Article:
I am finally making progress on the Donkey Nursery. I am not sure why this project has taken me so long, but it is starting to come together. It has probably been a combination of having changed my mind about a 150 times as to how I wanted to do this and lousy weather. I know we have been having a mild winter, but that is a very relative term. Doing carpentry in 20 degree weather is a true misery and power tools do not mix well with snow, rain and ice.
I want this area to be weather proof enough to be cozy for Emma and her baby, but open enough at the same time so that the windows in the main barn are not blocked. This is what I finally came up with. These windows are on hinges so they will fold upward against the shed roof in the summer, allowing for maximum airflow and still close everything off in the winter. I still have to add some exterior trim pieces that will hold everything in place and make it all weather tight. And of course, the plexiglass.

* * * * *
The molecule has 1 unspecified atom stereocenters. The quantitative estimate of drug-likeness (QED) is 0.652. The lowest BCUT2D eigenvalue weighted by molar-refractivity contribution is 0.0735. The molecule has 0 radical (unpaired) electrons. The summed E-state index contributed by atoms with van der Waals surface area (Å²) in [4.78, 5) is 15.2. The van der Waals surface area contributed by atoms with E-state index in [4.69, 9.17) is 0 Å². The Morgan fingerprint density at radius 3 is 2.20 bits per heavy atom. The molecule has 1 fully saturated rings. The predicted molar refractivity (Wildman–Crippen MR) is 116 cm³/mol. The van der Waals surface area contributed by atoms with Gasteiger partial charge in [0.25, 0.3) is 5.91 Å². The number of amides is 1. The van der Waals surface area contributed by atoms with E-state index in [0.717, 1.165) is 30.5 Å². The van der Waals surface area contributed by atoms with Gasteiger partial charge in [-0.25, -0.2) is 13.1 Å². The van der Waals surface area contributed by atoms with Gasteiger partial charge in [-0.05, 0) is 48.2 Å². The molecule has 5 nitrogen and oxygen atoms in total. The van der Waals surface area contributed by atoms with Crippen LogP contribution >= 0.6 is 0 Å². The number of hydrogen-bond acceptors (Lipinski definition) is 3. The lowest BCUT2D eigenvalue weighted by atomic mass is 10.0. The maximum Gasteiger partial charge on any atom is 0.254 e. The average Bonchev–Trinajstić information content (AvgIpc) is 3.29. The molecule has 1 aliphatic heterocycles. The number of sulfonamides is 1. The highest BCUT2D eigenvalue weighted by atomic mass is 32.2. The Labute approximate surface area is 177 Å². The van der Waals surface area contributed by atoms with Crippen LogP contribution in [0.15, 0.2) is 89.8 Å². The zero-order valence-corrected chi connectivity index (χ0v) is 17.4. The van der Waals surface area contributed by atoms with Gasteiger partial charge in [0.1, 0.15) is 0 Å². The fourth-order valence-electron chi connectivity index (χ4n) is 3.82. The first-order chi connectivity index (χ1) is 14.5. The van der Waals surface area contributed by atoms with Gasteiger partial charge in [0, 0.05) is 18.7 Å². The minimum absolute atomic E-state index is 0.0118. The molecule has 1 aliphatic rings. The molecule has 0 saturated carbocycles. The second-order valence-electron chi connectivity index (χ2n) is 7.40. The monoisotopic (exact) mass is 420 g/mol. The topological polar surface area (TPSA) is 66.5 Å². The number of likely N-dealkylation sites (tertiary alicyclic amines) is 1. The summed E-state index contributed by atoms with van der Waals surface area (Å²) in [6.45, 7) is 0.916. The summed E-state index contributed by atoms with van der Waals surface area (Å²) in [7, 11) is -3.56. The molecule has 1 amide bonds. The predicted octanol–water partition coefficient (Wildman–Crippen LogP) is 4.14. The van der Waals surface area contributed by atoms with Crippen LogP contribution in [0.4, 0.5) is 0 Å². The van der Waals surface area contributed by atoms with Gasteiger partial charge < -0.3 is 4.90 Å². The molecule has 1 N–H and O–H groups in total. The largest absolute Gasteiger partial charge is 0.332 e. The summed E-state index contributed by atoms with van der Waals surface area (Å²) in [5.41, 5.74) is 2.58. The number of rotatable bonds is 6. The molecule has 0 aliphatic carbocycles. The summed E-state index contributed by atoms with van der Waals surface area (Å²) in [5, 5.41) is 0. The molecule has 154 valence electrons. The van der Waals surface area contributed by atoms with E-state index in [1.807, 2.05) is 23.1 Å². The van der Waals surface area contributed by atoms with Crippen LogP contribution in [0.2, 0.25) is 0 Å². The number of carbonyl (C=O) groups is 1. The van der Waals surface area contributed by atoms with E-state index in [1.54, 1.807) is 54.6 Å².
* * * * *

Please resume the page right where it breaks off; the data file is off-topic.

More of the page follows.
I am feeling that I really need to get this done and move Emma into it. While she gets along well with both of the horses and is especially attached to Tessa, Gabe does push her around some. He is never mean to her, but he does like to play and he thinks it is fun to chase her on occasion. He had several other young, rowdy geldings to play with at his former home and he tries to play with Emma and Tessa that way. It is often too much for them. He is starting to get the idea that no one wants to play that hard and he is being better about it. However, as Emma's belly gets ever larger, she gets ever slower. I don't want her to feel that she has to run away from him. I also don't want Gabe anywhere near her when she does have the baby. He is very protective of his territory and does not allow strange animals into his field. While this is a good thing where strange dogs and coyotes are concerned, I am worried about how he will treat a newborn donkey. All in all, I am hoping to have the nursery finished within the next two weeks. Hopefully, Emma will like it and not feel too isolated.